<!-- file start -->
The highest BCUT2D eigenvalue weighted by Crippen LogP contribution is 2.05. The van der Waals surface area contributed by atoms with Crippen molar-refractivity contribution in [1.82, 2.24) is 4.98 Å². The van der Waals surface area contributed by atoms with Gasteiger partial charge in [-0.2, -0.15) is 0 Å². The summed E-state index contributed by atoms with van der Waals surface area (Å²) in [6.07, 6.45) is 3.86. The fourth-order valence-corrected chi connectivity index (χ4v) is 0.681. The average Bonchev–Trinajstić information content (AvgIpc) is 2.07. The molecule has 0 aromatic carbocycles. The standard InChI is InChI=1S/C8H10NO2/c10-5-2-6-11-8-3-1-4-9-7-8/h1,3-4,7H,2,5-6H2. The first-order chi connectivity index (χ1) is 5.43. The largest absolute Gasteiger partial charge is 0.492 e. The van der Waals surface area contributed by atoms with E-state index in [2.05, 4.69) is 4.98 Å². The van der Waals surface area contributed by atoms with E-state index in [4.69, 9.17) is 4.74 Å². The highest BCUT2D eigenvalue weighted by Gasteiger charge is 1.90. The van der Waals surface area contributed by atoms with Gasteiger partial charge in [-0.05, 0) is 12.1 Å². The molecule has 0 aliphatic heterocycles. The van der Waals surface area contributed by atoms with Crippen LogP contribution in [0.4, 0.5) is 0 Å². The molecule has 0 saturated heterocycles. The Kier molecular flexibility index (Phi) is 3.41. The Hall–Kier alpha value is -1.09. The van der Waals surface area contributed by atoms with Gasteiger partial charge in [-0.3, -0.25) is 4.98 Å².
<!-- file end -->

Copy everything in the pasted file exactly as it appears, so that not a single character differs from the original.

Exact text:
The highest BCUT2D eigenvalue weighted by Crippen LogP contribution is 2.05. The van der Waals surface area contributed by atoms with Crippen molar-refractivity contribution in [1.82, 2.24) is 4.98 Å². The van der Waals surface area contributed by atoms with Gasteiger partial charge in [-0.2, -0.15) is 0 Å². The summed E-state index contributed by atoms with van der Waals surface area (Å²) in [6.07, 6.45) is 3.86. The fourth-order valence-corrected chi connectivity index (χ4v) is 0.681. The average Bonchev–Trinajstić information content (AvgIpc) is 2.07. The molecule has 0 aromatic carbocycles. The standard InChI is InChI=1S/C8H10NO2/c10-5-2-6-11-8-3-1-4-9-7-8/h1,3-4,7H,2,5-6H2. The first-order chi connectivity index (χ1) is 5.43. The largest absolute Gasteiger partial charge is 0.492 e. The van der Waals surface area contributed by atoms with E-state index in [2.05, 4.69) is 4.98 Å². The van der Waals surface area contributed by atoms with E-state index in [4.69, 9.17) is 4.74 Å². The highest BCUT2D eigenvalue weighted by Gasteiger charge is 1.90. The van der Waals surface area contributed by atoms with Gasteiger partial charge in [-0.05, 0) is 12.1 Å². The molecule has 0 aliphatic heterocycles. The van der Waals surface area contributed by atoms with Crippen LogP contribution in [0.4, 0.5) is 0 Å². The molecule has 0 saturated heterocycles. The Kier molecular flexibility index (Phi) is 3.41. The Hall–Kier alpha value is -1.09. The van der Waals surface area contributed by atoms with Gasteiger partial charge in [-0.3, -0.25) is 4.98 Å².